As Barry Bonds comes ever closer to breaking the National Pastime’s hallowed home run record, currently held by Hank Aaron at 755, the controversy regarding illicit performance enhancing drug use, which may forever taint Bond’s entire career, does accomplish taking the focus off of Major League Baseball (MLB) and its own shortcomings.
The scrutiny which has been paid, in only just the past two years, upon drug use among MLB players, while having been a black eye for MLB, is also convenient as Commissioner Bud Selig need not address myriad other issues which also play their part in preserving the integrity of the game.
For example, MLB has done little exploration into the variations in equipment over just the past 10 years or so and more specifically the wooden bat itself. A number of questions come to mind. Is it just coincidence that Barry Bonds hit 73 home runs in 2001 after he switched his bat’s wood from that of ash to a hand-lathed maple? Is the accelerated breakage of bats over the past 5 plus years due to an acutely thinning bat handle with a larger barrel and lighter weight or is it the non-discriminate MLB approval process of the making and even storage of bats that makes them more vulnerable?
Is it a coincidence that prior to 2003, MLB welcomed smaller bat makers as suppliers to MLB players but suddenly instituted an exorbitant certification fee with nearly impossible to acquire insurance liability policies for smaller operations, costing thousands upon thousands of dollars? And is it not worth taking a look at why there is such a difference in the quality of bats Hillerich & Bradsby Co., the manufacturer of Louisville Sluggers, provides only specific big leaguers, but does not do so for others? In fact, the company proudly admits it.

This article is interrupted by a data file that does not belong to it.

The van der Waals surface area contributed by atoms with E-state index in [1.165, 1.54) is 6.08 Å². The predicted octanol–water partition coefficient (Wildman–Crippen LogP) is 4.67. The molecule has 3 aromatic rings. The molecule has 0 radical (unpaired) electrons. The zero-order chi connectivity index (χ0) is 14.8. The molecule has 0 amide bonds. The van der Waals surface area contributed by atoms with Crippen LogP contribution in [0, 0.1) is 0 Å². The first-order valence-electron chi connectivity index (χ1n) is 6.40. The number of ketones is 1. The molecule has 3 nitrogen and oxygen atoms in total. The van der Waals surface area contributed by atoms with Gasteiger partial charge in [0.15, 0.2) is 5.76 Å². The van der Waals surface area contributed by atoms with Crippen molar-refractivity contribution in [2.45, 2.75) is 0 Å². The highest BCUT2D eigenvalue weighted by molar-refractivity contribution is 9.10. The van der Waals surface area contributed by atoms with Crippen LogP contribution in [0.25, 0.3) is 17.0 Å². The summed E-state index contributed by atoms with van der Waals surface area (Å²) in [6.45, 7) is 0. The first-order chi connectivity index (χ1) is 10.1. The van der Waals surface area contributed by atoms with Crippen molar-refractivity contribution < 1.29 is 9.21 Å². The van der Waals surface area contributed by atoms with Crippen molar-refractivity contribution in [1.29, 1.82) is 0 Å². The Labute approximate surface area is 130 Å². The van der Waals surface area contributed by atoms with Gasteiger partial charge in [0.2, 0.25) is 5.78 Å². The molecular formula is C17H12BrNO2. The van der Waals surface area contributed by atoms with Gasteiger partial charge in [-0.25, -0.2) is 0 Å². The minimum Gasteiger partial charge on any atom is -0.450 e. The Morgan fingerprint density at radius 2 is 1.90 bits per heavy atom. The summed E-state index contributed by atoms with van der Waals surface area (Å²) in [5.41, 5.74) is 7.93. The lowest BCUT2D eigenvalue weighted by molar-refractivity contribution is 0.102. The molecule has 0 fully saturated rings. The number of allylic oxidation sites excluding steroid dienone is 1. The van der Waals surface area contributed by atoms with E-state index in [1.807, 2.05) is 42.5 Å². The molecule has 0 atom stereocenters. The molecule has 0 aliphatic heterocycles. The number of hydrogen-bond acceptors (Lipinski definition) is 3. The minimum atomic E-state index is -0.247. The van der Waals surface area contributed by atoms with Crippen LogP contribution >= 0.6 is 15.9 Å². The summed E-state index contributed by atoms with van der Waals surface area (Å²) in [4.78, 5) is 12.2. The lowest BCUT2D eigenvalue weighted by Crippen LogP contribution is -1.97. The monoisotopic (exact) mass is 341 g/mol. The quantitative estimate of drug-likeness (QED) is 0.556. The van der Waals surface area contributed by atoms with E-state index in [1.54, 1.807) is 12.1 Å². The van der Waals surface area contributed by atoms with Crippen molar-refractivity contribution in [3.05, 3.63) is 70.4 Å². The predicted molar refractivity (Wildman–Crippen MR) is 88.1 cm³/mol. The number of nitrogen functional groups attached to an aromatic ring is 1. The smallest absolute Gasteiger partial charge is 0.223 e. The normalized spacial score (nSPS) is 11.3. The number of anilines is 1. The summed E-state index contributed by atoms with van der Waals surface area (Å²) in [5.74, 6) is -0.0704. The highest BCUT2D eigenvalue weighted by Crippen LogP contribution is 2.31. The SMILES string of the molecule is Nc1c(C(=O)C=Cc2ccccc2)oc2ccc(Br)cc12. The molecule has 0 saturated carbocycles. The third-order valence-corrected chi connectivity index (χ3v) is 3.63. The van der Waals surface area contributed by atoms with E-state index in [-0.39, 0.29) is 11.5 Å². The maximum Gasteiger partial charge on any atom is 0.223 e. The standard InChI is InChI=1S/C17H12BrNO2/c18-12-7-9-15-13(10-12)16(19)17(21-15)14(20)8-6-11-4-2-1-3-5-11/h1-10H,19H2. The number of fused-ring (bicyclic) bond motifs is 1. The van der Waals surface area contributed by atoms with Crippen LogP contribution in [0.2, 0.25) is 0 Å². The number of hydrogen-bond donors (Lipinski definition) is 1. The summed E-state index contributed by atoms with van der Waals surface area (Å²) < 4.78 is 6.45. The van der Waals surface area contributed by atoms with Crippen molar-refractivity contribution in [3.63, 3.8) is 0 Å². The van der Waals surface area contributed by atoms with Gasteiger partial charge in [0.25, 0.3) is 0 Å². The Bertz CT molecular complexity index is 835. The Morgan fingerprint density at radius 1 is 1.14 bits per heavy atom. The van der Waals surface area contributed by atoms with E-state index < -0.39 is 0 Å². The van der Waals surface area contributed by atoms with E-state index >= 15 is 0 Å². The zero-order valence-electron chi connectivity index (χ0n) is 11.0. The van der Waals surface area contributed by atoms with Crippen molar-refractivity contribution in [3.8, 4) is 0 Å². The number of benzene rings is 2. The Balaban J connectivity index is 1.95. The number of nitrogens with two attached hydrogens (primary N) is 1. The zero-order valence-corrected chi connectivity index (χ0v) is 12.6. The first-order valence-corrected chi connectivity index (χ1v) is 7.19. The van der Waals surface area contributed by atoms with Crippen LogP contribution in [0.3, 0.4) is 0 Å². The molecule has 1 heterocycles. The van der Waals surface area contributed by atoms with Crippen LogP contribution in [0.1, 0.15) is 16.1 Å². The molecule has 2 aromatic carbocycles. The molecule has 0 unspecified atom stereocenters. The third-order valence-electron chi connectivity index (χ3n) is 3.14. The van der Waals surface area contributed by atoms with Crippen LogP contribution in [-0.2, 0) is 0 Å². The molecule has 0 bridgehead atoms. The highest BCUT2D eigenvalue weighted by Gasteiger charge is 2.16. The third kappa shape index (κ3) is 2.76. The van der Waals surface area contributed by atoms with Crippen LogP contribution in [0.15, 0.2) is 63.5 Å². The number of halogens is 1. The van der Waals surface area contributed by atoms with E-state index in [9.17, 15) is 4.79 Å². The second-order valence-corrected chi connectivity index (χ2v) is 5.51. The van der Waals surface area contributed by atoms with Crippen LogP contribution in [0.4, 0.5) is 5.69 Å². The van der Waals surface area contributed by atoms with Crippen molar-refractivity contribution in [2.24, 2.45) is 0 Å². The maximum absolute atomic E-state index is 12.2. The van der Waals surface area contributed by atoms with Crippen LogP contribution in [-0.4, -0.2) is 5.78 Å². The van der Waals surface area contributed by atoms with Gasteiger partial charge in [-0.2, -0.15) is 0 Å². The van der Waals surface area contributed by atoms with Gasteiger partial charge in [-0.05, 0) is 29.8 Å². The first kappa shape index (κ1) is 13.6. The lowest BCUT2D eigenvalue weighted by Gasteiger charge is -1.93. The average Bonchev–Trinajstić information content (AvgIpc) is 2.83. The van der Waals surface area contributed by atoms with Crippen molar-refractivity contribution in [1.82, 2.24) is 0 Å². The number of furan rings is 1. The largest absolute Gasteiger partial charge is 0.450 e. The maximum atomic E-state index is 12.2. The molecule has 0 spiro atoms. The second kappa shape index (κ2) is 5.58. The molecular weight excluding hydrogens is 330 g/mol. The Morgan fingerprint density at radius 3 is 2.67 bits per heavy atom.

Preserving the sanctity of the game is multi-faceted. Although technology and safety standards over time have essentially been a beneficial reward for players, it is hard to measure the consistency of the game of MLB if issues such as bat manufacture and its own baseball operations are done on a selective and arbitrary basis. And when it ultimately impacts the way the game is played and its future records, it should be routinely examined.
Hillerich & Bradsby, although deemed the official bat of MLB, is not the exclusive supplier of bats for its players. However, it is still the number one provider to MLB with about a 60% share of its bats supply and curries favor and power, due to its longevity and stature in the history of the game, not to mention the power which is bestowed upon it by MLB, which few other manufacturers enjoy.